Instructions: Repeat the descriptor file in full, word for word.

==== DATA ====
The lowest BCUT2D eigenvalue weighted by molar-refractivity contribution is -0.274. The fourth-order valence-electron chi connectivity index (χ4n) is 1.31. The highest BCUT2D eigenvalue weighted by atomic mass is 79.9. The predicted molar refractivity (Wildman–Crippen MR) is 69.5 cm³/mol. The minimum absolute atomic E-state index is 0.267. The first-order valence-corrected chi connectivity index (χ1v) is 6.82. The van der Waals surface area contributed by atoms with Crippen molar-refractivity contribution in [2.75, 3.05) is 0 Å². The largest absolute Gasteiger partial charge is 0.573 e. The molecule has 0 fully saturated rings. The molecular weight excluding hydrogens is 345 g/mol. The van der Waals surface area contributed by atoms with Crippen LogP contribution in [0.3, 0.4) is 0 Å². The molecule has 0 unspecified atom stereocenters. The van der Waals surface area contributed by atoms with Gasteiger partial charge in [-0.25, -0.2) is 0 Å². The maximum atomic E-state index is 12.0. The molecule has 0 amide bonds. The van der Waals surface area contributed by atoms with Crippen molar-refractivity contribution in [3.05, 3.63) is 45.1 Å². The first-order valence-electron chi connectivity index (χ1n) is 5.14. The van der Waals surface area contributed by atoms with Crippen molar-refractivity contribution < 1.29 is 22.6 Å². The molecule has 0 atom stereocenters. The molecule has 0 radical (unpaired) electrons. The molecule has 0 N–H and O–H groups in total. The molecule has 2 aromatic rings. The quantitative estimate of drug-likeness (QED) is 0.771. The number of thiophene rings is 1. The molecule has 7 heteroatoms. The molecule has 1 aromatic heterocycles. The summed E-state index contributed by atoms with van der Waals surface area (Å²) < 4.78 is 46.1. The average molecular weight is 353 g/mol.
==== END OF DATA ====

The lowest BCUT2D eigenvalue weighted by molar-refractivity contribution is -0.274. The fourth-order valence-electron chi connectivity index (χ4n) is 1.31. The highest BCUT2D eigenvalue weighted by atomic mass is 79.9. The predicted molar refractivity (Wildman–Crippen MR) is 69.5 cm³/mol. The minimum absolute atomic E-state index is 0.267. The first-order valence-corrected chi connectivity index (χ1v) is 6.82. The van der Waals surface area contributed by atoms with Crippen molar-refractivity contribution in [2.75, 3.05) is 0 Å². The largest absolute Gasteiger partial charge is 0.573 e. The molecule has 0 fully saturated rings. The molecular weight excluding hydrogens is 345 g/mol. The van der Waals surface area contributed by atoms with Crippen LogP contribution in [0.3, 0.4) is 0 Å². The molecule has 0 unspecified atom stereocenters. The van der Waals surface area contributed by atoms with Gasteiger partial charge in [-0.25, -0.2) is 0 Å². The maximum atomic E-state index is 12.0. The molecule has 0 amide bonds. The van der Waals surface area contributed by atoms with Crippen molar-refractivity contribution in [3.05, 3.63) is 45.1 Å². The first-order valence-electron chi connectivity index (χ1n) is 5.14. The van der Waals surface area contributed by atoms with Crippen molar-refractivity contribution < 1.29 is 22.6 Å². The molecule has 0 atom stereocenters. The molecule has 0 radical (unpaired) electrons. The molecule has 0 N–H and O–H groups in total. The molecule has 2 aromatic rings. The quantitative estimate of drug-likeness (QED) is 0.771. The number of thiophene rings is 1. The molecule has 7 heteroatoms. The molecule has 1 aromatic heterocycles. The summed E-state index contributed by atoms with van der Waals surface area (Å²) < 4.78 is 46.1. The average molecular weight is 353 g/mol.